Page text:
Despite the subsequent apologetics of some Imami scholars, it is clear that Bahāʾī had distinct Sufi leanings, for which he was severely criticized by Moḥammad Bāqer Majlesī. In fact, Bahāʾī appears in the chain of both the Nūrbaḵsī and Neʿmatallāhī spiritual genealogies (Maʿṣūm-ʿAlīšāh, Ṭarāʾeq al-ḥaqāʾeq ed. M. J. Maḥjūb, Tehran, 1339 Š./1960, I, pp. 183, 254, II, p. 322). During his travels he dressed as a dervish and frequented Sufi circles. In his Resāla fi’l-waḥda al-wojūdīya (ed. Cairo, 1328/1910), Bahāʾī speaks of the Sufis as true believers, calls for an unbiased assessment of their utterances, and refers to his own mystical experiences. His Persian verses, too, are replete with mystical allusions. At the same time Bahāʾī called for strict adherence to the šarīʿa as a prerequisite for embarking on the ṭarīqa, and condemned pantheistic and antinomian mysticism.



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E. Glassen, Der Islam 48, 1972, p. 265.

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A. Newman, “Towards a Reconsideration of the "Isfahān School of Philosophy". Shaykh Bahāʾī and the Role of the Safawid ʿulamāʾ,” Studia Iranica 15, 1986, pp. 165-99.

Moḥammad-ʿAlī Tabrīzī Modarres, Rayḥānat al-adab II, Tehran, 1364-73/1944-53, pp. 382-98.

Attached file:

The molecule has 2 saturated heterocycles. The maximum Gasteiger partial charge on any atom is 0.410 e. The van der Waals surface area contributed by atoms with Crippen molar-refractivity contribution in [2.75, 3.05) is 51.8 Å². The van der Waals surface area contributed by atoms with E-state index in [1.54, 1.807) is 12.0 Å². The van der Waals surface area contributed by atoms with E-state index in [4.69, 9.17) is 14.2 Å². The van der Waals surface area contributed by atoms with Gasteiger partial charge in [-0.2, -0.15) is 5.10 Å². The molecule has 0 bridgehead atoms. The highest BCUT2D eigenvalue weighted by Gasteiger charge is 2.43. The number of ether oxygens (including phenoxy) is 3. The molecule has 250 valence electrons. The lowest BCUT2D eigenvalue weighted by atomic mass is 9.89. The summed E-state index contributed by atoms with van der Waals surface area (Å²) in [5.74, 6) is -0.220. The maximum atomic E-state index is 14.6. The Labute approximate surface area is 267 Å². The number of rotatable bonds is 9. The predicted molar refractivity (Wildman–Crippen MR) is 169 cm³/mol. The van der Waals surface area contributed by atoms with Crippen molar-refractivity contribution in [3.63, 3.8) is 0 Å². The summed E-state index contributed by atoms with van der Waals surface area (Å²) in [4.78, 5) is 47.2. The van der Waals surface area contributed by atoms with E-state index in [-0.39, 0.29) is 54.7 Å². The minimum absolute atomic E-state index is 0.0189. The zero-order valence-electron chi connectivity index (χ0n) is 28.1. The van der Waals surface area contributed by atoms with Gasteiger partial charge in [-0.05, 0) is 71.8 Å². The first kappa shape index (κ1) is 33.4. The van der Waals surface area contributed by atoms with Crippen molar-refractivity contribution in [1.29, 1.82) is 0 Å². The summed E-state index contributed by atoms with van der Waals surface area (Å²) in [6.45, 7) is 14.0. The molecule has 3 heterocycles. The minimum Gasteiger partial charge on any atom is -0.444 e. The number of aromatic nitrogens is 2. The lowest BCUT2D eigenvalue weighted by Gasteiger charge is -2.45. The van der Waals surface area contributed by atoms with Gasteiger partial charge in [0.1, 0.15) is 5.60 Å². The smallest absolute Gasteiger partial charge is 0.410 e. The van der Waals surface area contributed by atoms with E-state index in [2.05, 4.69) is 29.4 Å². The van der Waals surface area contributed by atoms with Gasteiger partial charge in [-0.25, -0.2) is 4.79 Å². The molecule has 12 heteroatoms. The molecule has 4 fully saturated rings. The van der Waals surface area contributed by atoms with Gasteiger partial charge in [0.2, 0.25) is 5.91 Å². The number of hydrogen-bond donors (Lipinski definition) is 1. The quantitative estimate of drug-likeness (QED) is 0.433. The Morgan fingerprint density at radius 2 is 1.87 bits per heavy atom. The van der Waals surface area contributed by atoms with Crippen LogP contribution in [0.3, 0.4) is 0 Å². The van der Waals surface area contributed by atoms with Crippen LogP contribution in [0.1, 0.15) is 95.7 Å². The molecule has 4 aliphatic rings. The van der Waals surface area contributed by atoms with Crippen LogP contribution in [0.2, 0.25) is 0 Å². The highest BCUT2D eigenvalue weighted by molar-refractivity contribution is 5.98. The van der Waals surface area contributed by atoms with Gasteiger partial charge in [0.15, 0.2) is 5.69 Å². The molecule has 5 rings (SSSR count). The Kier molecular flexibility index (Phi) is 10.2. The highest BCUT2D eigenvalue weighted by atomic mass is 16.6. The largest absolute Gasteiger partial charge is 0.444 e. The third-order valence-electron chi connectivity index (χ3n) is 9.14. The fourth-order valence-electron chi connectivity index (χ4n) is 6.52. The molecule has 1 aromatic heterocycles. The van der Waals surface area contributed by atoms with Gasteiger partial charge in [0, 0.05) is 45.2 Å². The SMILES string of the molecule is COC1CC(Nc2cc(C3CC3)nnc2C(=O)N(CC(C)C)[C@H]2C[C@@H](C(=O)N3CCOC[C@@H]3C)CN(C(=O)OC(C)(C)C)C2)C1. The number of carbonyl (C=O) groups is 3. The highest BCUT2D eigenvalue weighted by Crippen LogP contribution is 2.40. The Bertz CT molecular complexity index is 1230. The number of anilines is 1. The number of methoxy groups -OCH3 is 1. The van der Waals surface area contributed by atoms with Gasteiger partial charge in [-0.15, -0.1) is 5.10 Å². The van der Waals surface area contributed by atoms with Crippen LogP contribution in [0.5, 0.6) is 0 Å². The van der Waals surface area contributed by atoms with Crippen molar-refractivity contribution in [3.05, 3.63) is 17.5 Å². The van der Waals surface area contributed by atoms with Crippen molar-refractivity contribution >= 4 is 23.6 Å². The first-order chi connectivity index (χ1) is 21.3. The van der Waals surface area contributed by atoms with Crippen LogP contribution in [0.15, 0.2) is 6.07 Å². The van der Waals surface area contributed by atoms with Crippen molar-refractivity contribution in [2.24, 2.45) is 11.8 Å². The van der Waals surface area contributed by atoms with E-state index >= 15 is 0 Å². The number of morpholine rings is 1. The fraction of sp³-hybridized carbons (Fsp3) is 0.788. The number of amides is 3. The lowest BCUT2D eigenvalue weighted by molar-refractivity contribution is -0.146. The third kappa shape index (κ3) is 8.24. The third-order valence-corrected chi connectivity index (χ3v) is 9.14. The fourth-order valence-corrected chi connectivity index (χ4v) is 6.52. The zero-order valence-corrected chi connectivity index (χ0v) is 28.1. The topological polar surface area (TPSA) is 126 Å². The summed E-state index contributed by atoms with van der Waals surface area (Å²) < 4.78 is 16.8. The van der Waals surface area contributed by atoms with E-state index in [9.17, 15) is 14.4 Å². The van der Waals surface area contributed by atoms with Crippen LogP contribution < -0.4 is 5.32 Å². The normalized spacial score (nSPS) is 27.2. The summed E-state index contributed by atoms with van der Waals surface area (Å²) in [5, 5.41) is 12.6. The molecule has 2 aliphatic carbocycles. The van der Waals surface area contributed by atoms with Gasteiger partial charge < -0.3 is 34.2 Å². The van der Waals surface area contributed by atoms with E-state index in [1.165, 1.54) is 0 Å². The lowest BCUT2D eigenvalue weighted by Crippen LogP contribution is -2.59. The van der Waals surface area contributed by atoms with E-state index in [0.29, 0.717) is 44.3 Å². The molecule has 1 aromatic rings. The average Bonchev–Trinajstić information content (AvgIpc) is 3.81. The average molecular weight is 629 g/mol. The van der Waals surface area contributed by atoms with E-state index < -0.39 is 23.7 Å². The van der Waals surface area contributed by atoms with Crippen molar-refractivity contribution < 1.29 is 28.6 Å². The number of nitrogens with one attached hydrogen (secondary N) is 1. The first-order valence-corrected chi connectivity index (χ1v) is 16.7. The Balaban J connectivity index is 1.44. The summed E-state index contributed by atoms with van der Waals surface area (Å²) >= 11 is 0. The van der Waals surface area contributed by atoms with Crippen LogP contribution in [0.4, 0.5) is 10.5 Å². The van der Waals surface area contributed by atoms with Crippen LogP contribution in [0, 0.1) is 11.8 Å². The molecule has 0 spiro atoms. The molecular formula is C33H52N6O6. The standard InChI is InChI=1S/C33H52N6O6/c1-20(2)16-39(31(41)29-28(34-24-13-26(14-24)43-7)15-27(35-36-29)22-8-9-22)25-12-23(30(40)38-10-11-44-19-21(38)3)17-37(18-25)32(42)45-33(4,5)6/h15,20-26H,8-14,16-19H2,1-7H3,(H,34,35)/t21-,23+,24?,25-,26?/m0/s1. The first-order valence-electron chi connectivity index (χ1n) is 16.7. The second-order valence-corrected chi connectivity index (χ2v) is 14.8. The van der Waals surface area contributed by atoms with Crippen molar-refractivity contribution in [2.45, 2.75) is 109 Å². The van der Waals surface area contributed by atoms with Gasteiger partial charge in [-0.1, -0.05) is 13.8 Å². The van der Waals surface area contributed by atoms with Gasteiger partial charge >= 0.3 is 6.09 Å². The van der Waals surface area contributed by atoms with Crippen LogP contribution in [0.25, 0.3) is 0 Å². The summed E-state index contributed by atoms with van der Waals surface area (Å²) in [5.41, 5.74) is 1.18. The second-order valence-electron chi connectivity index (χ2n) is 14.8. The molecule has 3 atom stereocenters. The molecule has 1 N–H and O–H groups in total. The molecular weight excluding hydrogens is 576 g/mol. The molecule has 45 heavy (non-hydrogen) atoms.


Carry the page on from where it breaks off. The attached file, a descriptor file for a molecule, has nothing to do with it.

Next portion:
Moḥebbī, Ḵolāṣat al-aṯar, Cairo, 1284/1867-68, III, pp. 440-55.

Moḥsen al-Amīn, Aʿyān al-šīʿa XXVI, pp. 231-35, 239-44.

Saʿīd Nafīsī, Aḥwāl o ašʿār-e fārsī-e Šayḵ Bahāʾī, Tehran, 1316 Š./1937.

ʿAbbās Qomī, Fawāʾed al-rażawīya, Tehran, 1327 Š./1948, pp. 139, 502-21.

Zereklī, Aʿlām VI, Beirut, 1980, p. 102.

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 بهاءالدین عاملی baha al din ameli bahaa al din aameli baha al din e aamely


(E. Kohlberg)

Originally Published: December 15, 1988

Last Updated: August 23, 2011

This article is available in print.
Vol. III, Fasc. 4, pp. 429-430

Cite this entry:

E. Kohlberg, “BAHĀʾ-AL-DĪN ʿĀMELĪ,” Encyclopaedia Iranica, III/4, pp. 429-430, available online at (accessed on 30 December 2012).